• Gerry is not Madeleine’s natural dad, police sources claim. Gerry insists he is.

  • Police plan to drag the desolate Barragem da Bravura lake — dubbed the “Reservoir Of The Wilderness” — looking for Madeleine’s body. It is 15 miles from the resort.

  • A huge swoop on dozens of Portuguese paedophiles draws a blank.

  • Madeleine was left alone for up to three hours a night by her parents, a waiter at their holiday tapas bar claims, in the face of all evidence to the contrary.

  • A British nanny tells investigators she saw a man lurking in bushes outside the holiday apartment where Madeleine disappeared months before the McCanns stayed there. Her description matches the snatcher in the artist’s impression.

  • Investigator Francisco Marco, of Barcelona’s Metodo 3 detective agency hired by Madeleine’s parents, vows: “I’ll find her in five months.” He doesn’t.

  • A child matching Madeleine’s description, spotted being “bundled” screaming into a car in Bosnia, turns out to be hyperactive three-year-old Tea Dedic.

  • A trucker tells Metodo 3 he saw Madeleine being handed over by her kidnappers to a gang in Silves, Portugal, 25 miles from Praia da Luz. He says he saw a blonde woman pass a child wrapped in a blanket to a man in a rental car on May 5.

  • Forensic experts admit they found no trace of Madeleine’s DNA in her parents’ hire car.

  • British witnesses claim they saw Murat outside the McCanns’ holiday flat the night Madeleine vanished. He denies it was him. His alibi — that he spent the evening at his mother’s house nearby — never changes and he is never charged.

  • A girl matching Madeleine’s description, including her distinctive eye defect, is seen in a motorway service station cafe in Montpellier, France. It is described as the most significant sighting yet. But it proves another false trail.

  • A Portuguese cabbie ludicrously claims he took Madeleine on a trip with Murat the night she disappeared.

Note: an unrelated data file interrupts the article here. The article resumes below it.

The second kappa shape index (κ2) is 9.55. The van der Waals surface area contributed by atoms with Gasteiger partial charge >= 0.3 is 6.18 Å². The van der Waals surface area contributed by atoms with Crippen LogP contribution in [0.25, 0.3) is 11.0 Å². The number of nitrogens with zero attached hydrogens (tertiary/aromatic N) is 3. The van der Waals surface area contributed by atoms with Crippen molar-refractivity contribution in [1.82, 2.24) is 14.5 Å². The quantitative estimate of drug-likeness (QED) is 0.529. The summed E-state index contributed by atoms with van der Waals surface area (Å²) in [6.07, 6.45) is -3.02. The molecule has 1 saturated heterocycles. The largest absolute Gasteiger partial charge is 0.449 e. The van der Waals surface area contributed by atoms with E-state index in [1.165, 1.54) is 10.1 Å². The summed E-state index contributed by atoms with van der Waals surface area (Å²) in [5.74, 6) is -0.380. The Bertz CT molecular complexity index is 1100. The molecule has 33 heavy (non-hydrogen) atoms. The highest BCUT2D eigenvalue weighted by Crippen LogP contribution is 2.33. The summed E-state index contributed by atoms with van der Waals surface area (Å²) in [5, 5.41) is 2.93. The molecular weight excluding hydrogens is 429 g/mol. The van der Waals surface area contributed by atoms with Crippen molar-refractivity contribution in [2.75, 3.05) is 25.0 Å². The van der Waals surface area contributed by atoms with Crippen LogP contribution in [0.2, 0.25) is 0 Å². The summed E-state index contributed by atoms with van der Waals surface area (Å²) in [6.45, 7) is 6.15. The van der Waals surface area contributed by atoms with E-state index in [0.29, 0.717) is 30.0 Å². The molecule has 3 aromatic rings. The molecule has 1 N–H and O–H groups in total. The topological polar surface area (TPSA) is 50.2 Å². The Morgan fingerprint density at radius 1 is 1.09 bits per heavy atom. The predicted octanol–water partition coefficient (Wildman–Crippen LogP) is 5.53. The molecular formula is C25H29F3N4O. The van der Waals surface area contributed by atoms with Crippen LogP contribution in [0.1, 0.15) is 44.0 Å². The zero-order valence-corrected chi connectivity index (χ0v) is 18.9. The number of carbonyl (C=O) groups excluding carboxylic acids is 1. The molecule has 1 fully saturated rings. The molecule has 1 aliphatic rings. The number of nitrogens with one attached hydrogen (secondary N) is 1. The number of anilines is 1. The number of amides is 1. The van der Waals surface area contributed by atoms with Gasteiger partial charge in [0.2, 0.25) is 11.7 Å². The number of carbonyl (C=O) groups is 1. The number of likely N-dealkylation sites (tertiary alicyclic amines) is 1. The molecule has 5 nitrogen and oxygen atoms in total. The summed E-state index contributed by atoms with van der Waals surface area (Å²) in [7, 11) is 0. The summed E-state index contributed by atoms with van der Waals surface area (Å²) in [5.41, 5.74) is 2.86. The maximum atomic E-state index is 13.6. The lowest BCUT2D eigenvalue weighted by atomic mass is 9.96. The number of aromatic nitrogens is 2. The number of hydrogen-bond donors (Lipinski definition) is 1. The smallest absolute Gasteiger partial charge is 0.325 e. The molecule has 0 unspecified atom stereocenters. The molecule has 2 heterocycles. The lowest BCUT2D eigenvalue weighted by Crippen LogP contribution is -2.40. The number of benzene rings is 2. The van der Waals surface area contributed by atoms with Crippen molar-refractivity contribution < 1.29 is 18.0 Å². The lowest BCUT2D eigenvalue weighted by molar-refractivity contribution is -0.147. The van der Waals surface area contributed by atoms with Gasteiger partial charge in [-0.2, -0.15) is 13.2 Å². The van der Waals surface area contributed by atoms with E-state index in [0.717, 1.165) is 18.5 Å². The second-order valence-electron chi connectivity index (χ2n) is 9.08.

The McCanns dismiss the story. Spokesman Clarence Mitchell says: “The timings are entirely wrong.”

  • Maddie: Special report part 3, 30 April 2008
    Maddie: Special report part 3 The Sun
    Published: Wednesday April 30, 2008
    A TEARFUL Kate McCann talks tonight about how she is tormented by "if onlys" over the disappearance of Maddie.

    An emotional Kate, 40, reveals for the first time how she and husband Gerry had planned to have a family dinner on the night their daughter vanished.

    But a last-minute change of plan led them to leave her and her twin sister and brother alone in their holiday apartment in Portugal.

    In an extraordinary ITV1 documentary, made to mark the anniversary of Maddie’s disappearance, Kate and husband Gerry, 39, speak as never before about that fateful night.


    HER face crumpled in despair, tears streaming down, Kate McCann lays bare her utter grief at being separated from her daughter.

    Speaking as never before, Kate says she cannot believe it has been a year since Maddie went missing.

    And she tells how seeing the little girl’s best friend in their home village makes her think about how much Maddie must have changed in those long 12 months.

    Her voice close to breaking, she says: "I see Madeleine’s best friend from time to time.